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  #1  
Old 01/10/2008, 06:42 PM
LooseHip LooseHip is offline
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Krylon fusion peeling off?

My buddy and I both built internal glass overflows and painted them with krylon fusion paint. He water tested his and when he was draining it, the paint started peeling off the glass overflow... Any ideas why this would happen? The test was done with fresh water, Just curious I am wondering if it is the glass he used, or if KF doesn't bond well to glass when it becomes wet. I have a HOB overflow that acrylic painted with KF and have never had an issue with it.
  #2  
Old 01/10/2008, 08:00 PM
shyland83 shyland83 is offline
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fusion is made to apply to a plastic surface. It actually bonds or "fuses" to the plastic. when using on other surfaces it don't bond as well. If you scuff up the glass with some sand paper first you might have better luck, but i would guess it won't last long term either way.
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  #3  
Old 01/11/2008, 12:49 AM
LooseHip LooseHip is offline
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well that sux.... go figure though.
  #4  
Old 01/11/2008, 10:40 AM
Putawaywet Putawaywet is offline
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Definitely wrong choice in paint. An epoxy based spray would have probably been a better choice, but even then, no guarantees. I really can't think of much of any kind of paint off hand that will bond to glass and hold up for any period of time when exposed to saltwater.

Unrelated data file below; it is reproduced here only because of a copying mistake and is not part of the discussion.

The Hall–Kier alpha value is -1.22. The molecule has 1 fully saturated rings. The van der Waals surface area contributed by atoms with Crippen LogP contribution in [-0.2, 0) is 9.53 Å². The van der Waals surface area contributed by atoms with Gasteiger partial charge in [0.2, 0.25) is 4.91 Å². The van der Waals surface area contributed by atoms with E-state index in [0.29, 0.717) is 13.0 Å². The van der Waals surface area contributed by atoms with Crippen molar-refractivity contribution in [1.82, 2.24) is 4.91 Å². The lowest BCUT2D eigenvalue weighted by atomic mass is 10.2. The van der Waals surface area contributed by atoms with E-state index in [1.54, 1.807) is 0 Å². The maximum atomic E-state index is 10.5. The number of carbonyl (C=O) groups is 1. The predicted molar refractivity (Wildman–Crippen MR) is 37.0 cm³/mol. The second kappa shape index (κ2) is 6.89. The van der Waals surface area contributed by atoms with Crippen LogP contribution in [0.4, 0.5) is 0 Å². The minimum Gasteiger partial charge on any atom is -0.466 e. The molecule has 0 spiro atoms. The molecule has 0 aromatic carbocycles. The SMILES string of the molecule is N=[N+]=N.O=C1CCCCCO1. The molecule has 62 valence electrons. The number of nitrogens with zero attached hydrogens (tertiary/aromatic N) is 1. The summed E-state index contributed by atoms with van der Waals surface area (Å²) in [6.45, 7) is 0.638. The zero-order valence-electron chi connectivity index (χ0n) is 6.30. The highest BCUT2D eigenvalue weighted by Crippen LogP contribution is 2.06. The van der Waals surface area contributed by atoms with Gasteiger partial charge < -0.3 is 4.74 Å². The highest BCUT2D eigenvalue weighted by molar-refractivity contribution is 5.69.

Brett
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  #5  
Old 01/11/2008, 02:48 PM
FlamesFan FlamesFan is offline
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krylon is expoxy based...
  #6  
Old 01/11/2008, 02:53 PM
musty baby musty baby is offline
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Should have just bought some black glass
  #7  
Old 01/11/2008, 02:56 PM
RandyStacyE RandyStacyE is offline
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Black glass is SUPER expensive. There are shades of dark glass, but they are still transparent.

I forget the proper term ... colored glass or something, but this type of glass is simply already painted on the back. I have no idea if that paint is safe or what type of paint it is.

I just went with Krylon (not fusion) and painted the back of my glass overflow with it. I wonder how long it will hold up.
  #8  
Old 01/11/2008, 02:59 PM
RandyStacyE RandyStacyE is offline
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None of the glass companies near me had any in stock ... maybe that's the reason it would have been expensive.

If you are lucky enough to find someone who actually has some then that would definitely be the way to go. I didn't want to paint my glass, but it was the most economical alternative.
  #9  
Old 01/11/2008, 03:11 PM
musty baby musty baby is offline
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Hmm. I suppose it is possible that it's not stocked often in heavier thicknesses and could be more expensive for that reason. Having dealt with stained glass more than anything, I would have thought it would cost no more than a clear piece (as with stained glass). Maybe I'll have to make a few 1-piece black glass overflows and see if there's a market
  #10  
Old 01/11/2008, 07:00 PM
BeanAnimal BeanAnimal is offline
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Common "dark" or "smoked" glass:

#31 gray (aka Light gray)
#14 dark gray (aka Dark gray)

The dark gray is ALMOST black. I used the lighter gray because it was in stock. Enough for an overflow should only cost you a few bucks more than clear.

Your local glass shop will know what you are talking about. Most glass shops order the stuff precut to your dimensions... they don't stock it an cut it! There is no waste or "you must purchase the whole sheet" kind of nonsense. They simply place the dimensions into the computer and their wholesaler sends it to them.
 

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